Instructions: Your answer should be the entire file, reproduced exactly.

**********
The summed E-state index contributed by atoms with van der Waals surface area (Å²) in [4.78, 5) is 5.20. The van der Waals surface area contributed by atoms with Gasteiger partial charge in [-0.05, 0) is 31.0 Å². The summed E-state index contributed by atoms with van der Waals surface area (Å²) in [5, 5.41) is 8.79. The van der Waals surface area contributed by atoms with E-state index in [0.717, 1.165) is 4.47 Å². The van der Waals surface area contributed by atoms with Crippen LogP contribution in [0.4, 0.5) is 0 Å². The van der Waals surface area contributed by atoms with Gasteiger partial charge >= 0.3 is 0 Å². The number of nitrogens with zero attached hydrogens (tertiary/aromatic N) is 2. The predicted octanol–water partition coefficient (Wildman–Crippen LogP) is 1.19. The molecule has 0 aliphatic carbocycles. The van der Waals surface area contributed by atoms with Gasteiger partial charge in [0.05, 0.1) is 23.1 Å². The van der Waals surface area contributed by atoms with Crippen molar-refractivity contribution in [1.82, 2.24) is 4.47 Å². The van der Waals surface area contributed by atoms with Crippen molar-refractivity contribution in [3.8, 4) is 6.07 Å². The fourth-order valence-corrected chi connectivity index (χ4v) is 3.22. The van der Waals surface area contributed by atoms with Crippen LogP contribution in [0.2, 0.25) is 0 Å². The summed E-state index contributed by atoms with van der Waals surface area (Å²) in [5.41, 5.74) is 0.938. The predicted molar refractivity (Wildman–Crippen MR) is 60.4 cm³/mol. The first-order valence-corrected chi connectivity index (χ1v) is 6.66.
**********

The summed E-state index contributed by atoms with van der Waals surface area (Å²) in [4.78, 5) is 5.20. The van der Waals surface area contributed by atoms with Gasteiger partial charge in [-0.05, 0) is 31.0 Å². The summed E-state index contributed by atoms with van der Waals surface area (Å²) in [5, 5.41) is 8.79. The van der Waals surface area contributed by atoms with E-state index in [0.717, 1.165) is 4.47 Å². The van der Waals surface area contributed by atoms with Crippen LogP contribution in [0.4, 0.5) is 0 Å². The van der Waals surface area contributed by atoms with Gasteiger partial charge >= 0.3 is 0 Å². The number of nitrogens with zero attached hydrogens (tertiary/aromatic N) is 2. The predicted octanol–water partition coefficient (Wildman–Crippen LogP) is 1.19. The molecule has 0 aliphatic carbocycles. The van der Waals surface area contributed by atoms with Gasteiger partial charge in [0.05, 0.1) is 23.1 Å². The van der Waals surface area contributed by atoms with Crippen molar-refractivity contribution in [1.82, 2.24) is 4.47 Å². The van der Waals surface area contributed by atoms with Crippen molar-refractivity contribution in [3.8, 4) is 6.07 Å². The fourth-order valence-corrected chi connectivity index (χ4v) is 3.22. The van der Waals surface area contributed by atoms with Crippen LogP contribution in [0.2, 0.25) is 0 Å². The summed E-state index contributed by atoms with van der Waals surface area (Å²) in [5.41, 5.74) is 0.938. The predicted molar refractivity (Wildman–Crippen MR) is 60.4 cm³/mol. The first-order valence-corrected chi connectivity index (χ1v) is 6.66.